Seriously... I agree with people thinking Latin and ancient Greek can't be put in the same space.
Latin and Greek have not a real linguistic relation. Just it often happens they are studied at the same time because of the western classicist taste: but this is not a forum on the humanities; this is a forum on languages and Latin is a language, ancient Greek is an other one.
Neither ancient Greek should be placed in the same space with modern Greek... The most obvious thing it is to remake a distinct space on ancient Greek only: It should be even worse to put ancient and modern Greek together!
linguaholic wrote:I usually eat them with ketchup (I hate mayo, plus it's not vegan), also like satésauce (salty peanut stuff). Hummus sounds great, but I don't see anybody making that available here anytime soon.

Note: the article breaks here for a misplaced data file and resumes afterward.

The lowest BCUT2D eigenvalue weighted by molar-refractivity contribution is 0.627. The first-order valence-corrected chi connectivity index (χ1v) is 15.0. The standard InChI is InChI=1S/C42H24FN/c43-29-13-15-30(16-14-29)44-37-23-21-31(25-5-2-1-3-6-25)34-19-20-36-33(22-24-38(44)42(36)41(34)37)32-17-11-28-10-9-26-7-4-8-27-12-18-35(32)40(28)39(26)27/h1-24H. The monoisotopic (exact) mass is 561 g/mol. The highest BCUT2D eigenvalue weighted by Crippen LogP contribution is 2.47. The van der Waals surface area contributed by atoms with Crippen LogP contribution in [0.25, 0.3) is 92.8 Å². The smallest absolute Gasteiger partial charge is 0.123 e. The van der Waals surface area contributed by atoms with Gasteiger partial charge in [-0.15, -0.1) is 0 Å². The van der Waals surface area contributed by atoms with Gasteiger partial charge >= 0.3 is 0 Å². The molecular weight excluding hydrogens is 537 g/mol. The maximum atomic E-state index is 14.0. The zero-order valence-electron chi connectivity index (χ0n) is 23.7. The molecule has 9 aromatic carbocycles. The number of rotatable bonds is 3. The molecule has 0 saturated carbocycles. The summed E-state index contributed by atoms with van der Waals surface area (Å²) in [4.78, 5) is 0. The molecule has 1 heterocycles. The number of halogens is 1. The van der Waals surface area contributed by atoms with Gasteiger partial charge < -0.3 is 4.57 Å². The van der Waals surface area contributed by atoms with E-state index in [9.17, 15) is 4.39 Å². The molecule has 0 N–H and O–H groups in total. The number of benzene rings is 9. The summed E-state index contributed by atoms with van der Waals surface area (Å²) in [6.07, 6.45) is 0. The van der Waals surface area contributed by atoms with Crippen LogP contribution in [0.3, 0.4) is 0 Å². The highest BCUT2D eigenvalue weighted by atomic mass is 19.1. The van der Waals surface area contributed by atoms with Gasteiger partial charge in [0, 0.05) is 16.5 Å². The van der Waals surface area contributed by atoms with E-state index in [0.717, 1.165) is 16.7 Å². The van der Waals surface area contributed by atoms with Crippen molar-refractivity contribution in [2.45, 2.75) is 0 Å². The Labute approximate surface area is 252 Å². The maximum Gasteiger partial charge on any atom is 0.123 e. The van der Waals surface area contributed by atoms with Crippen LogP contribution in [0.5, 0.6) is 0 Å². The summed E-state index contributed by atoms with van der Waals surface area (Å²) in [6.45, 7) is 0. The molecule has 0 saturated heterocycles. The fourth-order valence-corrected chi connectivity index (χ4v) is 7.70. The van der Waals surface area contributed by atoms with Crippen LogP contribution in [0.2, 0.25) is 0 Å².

Le parole sono importanti!

KingHarvest
Posts: 4168
Joined: 2008-03-21, 5:46
Gender: male
Location: New York
Country: US United States (United States)

Re: ἑλληνὶς γλῶττα - ancient Greek

Postby KingHarvest » 2009-02-11, 5:53

Once again: I am not the one responsible for the merger. If you have a problem with it, take it up with the moderators who are in charge.
Most men are rather stupid, and most of those who are not stupid are, consequently, rather vain.
-A.E. Housman

User avatar
Sean of the Dead
Posts: 3884
Joined: 2008-10-11, 17:51
Real Name: Sean Jorgenson
Gender: male
Location: Kent
Country: US United States (United States)

Re: ἑλληνὶς γλῶττα - ancient Greek

Postby Sean of the Dead » 2009-02-11, 6:03

Obler dear, Latin and Greek are both IE languages, so they are related linguistically, albeit a bit far. ;)
Main focuses: [flag]kw[/flag] [flag]he[/flag]
Sub focus: Plautdietsch
On my own: [flag]is[/flag]